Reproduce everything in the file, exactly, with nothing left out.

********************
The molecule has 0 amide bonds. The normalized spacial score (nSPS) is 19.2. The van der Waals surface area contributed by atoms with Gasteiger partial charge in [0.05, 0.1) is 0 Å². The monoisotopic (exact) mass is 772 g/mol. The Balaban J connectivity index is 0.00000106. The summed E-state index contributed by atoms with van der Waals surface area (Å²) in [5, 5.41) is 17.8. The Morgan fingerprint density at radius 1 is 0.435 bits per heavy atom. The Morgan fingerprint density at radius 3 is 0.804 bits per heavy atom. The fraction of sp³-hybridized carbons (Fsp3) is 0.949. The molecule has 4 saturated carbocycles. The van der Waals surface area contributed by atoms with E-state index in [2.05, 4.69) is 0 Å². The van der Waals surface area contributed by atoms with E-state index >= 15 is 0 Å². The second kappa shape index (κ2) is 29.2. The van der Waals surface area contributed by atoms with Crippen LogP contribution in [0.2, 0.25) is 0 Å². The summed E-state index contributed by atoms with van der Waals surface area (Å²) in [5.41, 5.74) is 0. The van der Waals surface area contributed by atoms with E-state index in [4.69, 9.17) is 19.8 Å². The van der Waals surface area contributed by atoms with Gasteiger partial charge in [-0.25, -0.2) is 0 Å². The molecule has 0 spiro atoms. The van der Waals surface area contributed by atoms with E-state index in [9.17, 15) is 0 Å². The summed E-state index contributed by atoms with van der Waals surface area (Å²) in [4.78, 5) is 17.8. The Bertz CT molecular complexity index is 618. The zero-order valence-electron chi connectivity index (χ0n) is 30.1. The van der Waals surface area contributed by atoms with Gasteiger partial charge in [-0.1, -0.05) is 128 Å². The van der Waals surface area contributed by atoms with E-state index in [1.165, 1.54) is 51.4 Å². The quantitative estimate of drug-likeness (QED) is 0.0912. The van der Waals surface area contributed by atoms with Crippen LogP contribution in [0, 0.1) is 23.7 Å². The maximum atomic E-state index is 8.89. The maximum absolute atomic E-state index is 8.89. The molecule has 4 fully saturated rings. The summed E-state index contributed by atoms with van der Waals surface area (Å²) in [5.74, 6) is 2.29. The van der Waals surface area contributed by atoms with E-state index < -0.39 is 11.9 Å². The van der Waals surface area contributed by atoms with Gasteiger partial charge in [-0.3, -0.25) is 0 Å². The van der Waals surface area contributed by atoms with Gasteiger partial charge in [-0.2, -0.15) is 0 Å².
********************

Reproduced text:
The molecule has 0 amide bonds. The normalized spacial score (nSPS) is 19.2. The van der Waals surface area contributed by atoms with Gasteiger partial charge in [0.05, 0.1) is 0 Å². The monoisotopic (exact) mass is 772 g/mol. The Balaban J connectivity index is 0.00000106. The summed E-state index contributed by atoms with van der Waals surface area (Å²) in [5, 5.41) is 17.8. The Morgan fingerprint density at radius 1 is 0.435 bits per heavy atom. The Morgan fingerprint density at radius 3 is 0.804 bits per heavy atom. The fraction of sp³-hybridized carbons (Fsp3) is 0.949. The molecule has 4 saturated carbocycles. The van der Waals surface area contributed by atoms with E-state index in [2.05, 4.69) is 0 Å². The van der Waals surface area contributed by atoms with E-state index >= 15 is 0 Å². The second kappa shape index (κ2) is 29.2. The van der Waals surface area contributed by atoms with Crippen LogP contribution in [0.2, 0.25) is 0 Å². The summed E-state index contributed by atoms with van der Waals surface area (Å²) in [5.41, 5.74) is 0. The van der Waals surface area contributed by atoms with E-state index in [4.69, 9.17) is 19.8 Å². The van der Waals surface area contributed by atoms with Gasteiger partial charge in [-0.25, -0.2) is 0 Å². The molecule has 0 spiro atoms. The van der Waals surface area contributed by atoms with E-state index in [9.17, 15) is 0 Å². The summed E-state index contributed by atoms with van der Waals surface area (Å²) in [4.78, 5) is 17.8. The Bertz CT molecular complexity index is 618. The zero-order valence-electron chi connectivity index (χ0n) is 30.1. The van der Waals surface area contributed by atoms with Gasteiger partial charge in [-0.1, -0.05) is 128 Å². The van der Waals surface area contributed by atoms with E-state index in [1.165, 1.54) is 51.4 Å². The quantitative estimate of drug-likeness (QED) is 0.0912. The van der Waals surface area contributed by atoms with Crippen LogP contribution in [0, 0.1) is 23.7 Å². The maximum atomic E-state index is 8.89. The maximum absolute atomic E-state index is 8.89. The molecule has 4 fully saturated rings. The summed E-state index contributed by atoms with van der Waals surface area (Å²) in [5.74, 6) is 2.29. The van der Waals surface area contributed by atoms with E-state index < -0.39 is 11.9 Å². The van der Waals surface area contributed by atoms with Gasteiger partial charge in [-0.3, -0.25) is 0 Å². The van der Waals surface area contributed by atoms with Gasteiger partial charge in [-0.2, -0.15) is 0 Å².